15

11

1

10

9

3

14

5

0

12

7

[1]

1

15

13

8

10

3

7

4

12

5

6

11

0

14

9

2

[2]

7

11

4

1

9

12

14

2

0

6

10

13

15

3

5

8

[3]

2

1

14

7

4

10

8

13

15

12

9

0

3

5

6

11


2.
4 Keys Computation


In this section, we explain the computation procedure of the round keys. First, let


64
0,1
k


be a DES key and create the round keys
, 1 16
i
K i
 

with length 48.

Then we define

the values
, 1 16
i
i

 
as follows.



1 for 1, 2, 9, 16
2 otherwise
i
i






,

and


the functions






64 28 28
PC1:0,1 0,1 0,1
 

and






28 28 48
PC2:0,1 0,1 0,1
 
.



The steps of the round keys are shown as below.

set (
C
0
,
D
0
) = PC1(
k
);

for i:= 1 to 16 do

(A)

Compute string
C
i

derived from
C
i
-
1

by
a circular left shift of
i


points.

(B)

Compute string
D
i

derived from
D
i
-
1

by a circular left shift of
i


points.

(C)

Decide
K
i

= PC2(
C
i
,
D
i
).

end



The function PC1 transforms a bitstring
k

with length 64 to two bitstrings
C

and
D

with length 28 according to Table 2.5
(a)
. The function PC1 in Table 2.5
(a)

is
divided into two halves. The upper half

presents
C
. If k = k
1
k
2

k
64
,
C

= k
57
k
49

k
36
.
The lower half presents
D
, where
D

=

k
63
k
55

k
4
.

The function PC2 transforms (
C
,
D
)
of bitstrings to a bitstring with length 48 according to Table 2.5(b), e.g. PC2(b
1
b
2

b
56
)
=
b
14
b
17

b
32
.


Table 2.5(a) The function PC1and (b) PC2.

(a)

PC1

57

49

41

33

25

17

9

1

58

50

42

34

26

18

10

2

59

51

43

35

27

19

11

3

60

52

44

36

63

55

47

39

31

23

15

7

62

54

46

38

30

22

14

6

61

53

45

37

29

21

13

5

28

20

12

4


(b)

PC2

14

17

11

24

1

5

3

28

15

6

21

10

23

19

12

4

26

8

16

7

27

20

13

2

41

52

31

37

47

55

30

40

51

45

33

48

44

49

39

56

34

53

46

42

50

36

29

32



3.

AES Algorithm


The Advanced Encryption Standard (AES) is a symmetric
-
key encryption
standard selected by National
Institute of Standards and Technology (NIST)

and
substituted the DES
algorithm

in 2001.
AES is a block cipher with alphabet
2
,


0, 1, 2, 3, ...
   

and is a special case of the Rijndael cipher. In the Rijndael
cipher more different block lengths and ciphertext spaces are possible than in AES.

The Rijndael cipher is mainly composed of the encryption function
Cipher

and
the
key function
KeyExpansion
.

W
e will describe two functions in following subsections.

Before
introduce the AES algorithm
, we define some parameters previously
.

Nb
: The plaintext and ciphertext blocks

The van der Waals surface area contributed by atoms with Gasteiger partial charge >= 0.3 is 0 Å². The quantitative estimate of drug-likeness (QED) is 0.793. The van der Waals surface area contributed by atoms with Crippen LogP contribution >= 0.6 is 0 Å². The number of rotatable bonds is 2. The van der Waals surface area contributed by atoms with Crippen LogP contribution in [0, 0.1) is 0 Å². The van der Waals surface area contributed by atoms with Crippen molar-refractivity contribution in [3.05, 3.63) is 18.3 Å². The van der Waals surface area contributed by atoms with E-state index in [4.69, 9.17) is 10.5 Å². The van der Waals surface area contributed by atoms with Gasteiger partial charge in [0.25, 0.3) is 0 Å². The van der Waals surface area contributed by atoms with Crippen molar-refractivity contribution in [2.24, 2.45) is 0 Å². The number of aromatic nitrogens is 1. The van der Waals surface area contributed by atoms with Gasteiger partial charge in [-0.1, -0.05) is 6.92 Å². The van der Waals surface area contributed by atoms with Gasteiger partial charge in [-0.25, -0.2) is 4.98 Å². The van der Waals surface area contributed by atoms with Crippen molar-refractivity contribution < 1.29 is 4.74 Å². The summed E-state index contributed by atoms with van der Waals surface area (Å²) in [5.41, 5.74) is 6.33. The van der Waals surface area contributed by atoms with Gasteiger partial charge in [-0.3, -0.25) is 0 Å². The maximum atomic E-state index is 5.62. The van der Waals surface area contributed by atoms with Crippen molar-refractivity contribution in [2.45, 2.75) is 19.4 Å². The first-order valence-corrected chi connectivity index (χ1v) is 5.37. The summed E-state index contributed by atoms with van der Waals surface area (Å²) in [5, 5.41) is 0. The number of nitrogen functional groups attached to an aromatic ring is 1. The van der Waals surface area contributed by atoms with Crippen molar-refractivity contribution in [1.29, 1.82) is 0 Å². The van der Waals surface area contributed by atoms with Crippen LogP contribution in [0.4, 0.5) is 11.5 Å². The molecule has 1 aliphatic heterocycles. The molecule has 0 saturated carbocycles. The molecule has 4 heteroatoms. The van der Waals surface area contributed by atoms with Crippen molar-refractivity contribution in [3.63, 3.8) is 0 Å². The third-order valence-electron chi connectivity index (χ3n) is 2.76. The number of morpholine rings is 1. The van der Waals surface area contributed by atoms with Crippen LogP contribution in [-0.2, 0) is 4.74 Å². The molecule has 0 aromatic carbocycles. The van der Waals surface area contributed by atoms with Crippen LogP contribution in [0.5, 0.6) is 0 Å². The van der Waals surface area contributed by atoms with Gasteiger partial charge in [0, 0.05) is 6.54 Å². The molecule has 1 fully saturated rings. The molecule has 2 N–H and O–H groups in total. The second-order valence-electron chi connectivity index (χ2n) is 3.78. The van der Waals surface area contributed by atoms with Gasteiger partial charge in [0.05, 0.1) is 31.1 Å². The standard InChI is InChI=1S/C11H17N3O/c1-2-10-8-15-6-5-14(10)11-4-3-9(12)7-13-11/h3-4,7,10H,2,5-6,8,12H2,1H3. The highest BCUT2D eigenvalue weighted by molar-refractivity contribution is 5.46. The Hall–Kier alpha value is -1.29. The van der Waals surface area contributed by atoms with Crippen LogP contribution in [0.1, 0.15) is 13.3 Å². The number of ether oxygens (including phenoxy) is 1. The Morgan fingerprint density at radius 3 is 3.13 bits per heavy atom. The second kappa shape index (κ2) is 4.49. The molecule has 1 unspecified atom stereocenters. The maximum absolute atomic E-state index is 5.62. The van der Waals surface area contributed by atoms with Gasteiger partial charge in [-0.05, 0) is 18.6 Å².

are

compose
d

of
Nb

32
-
bit words,
4 8
Nb
 
.

So the Rijndael block length is
Nb
*32 and then AES block is
4*32.

Nk
: The key is composed of
Nk

32
-
bit words,
4 8
Nk
 
. So the Rijndael key
space is
2
*32
Nk

and AES has
Nk

= 4, 6, or 8.

So the AES key space is
2
128
,
2
192
, or
2
256
.

Nr
:

Number of rounds.

AES has
10 for 4,
12 for 6,
14 for 8.
Nk
Nr Nk
Nk



 






The plaintext and ciphertext are shown as two
-
dimensional arrays have four rows
and
Nb

columns. The plaintext and ciphertext of AES is as follow.

0,0 0,1 0,2 0,3
1,0 1,1 1,2 1,3
2,0 2,1 2,2 2,3
3,0 3,1 3,2 3,3
s s s s
s s s s
s s s s
s s s s
 
 
 
 
 
 
 
,

where
s
i,
j

is a byte of a bit
-
vector of length 8 and
s
i,0
s
i,
1
s
i,2
s
i,3

is a word of a bit
-
vector
of length 32.


3
.1 Cipher


We present the encryption function
Cipher
. The input is the plaintext block
byte
in[4,
Nb
]

and the expanded key
word w[
Nb
*(
Nr
+1)]
.

The output is the ciphertext block
byte out[4,
Nb
]
.
In the beginning, the plaintext
in

is copied into byte
state

and
transformed
state

by
AddRoundKey
. Then in the first
Nr
-
1 rounds, apply

the
transforms
SubBytes
,
ShiftRows
,
MixColumns

and
AddRoundKey

for

state
. In the last
round only, only use
SubBytes
,
ShiftRows

and
AddRoundKey
.




Algorithm

3
-
1:
The AES function cipher

Cipher(byte in[4,
Nb
], byte out[4,
Nb
], word w[
Nb
*(
Nr
+1)])

begin

byte state[4,
Nb
];

state = in;

AddRoundKey(state, w[0,
Nb
-
1]);

for round = 1 step 1 to
Nr
-
1

SubBytes(state);

ShiftRows(state);

MixColumns(state);

AddRoundKey(state, w[round*
Nb
, (round+1)*
Nb
-
1]);

end for

SubBytes(state);

ShiftRows(state);

AddRoundKey(state, w[
Nr
*
Nb
, (
Nr
+1)*
Nb
-
1]);

out = state;

end



Before describing the transforms, we previously define the role byte plays in the
Rijndael cipher.
Bytes are identified with elements of the finite field GF(2
8
). We can
use
the

polynomial



8 4 3
1
m X X X X X
    
.

Because this polynomial is irreducible
over GF(2), we can write GF(2
8
) = GF(2)(
α
),
where
α

satisfies the equation: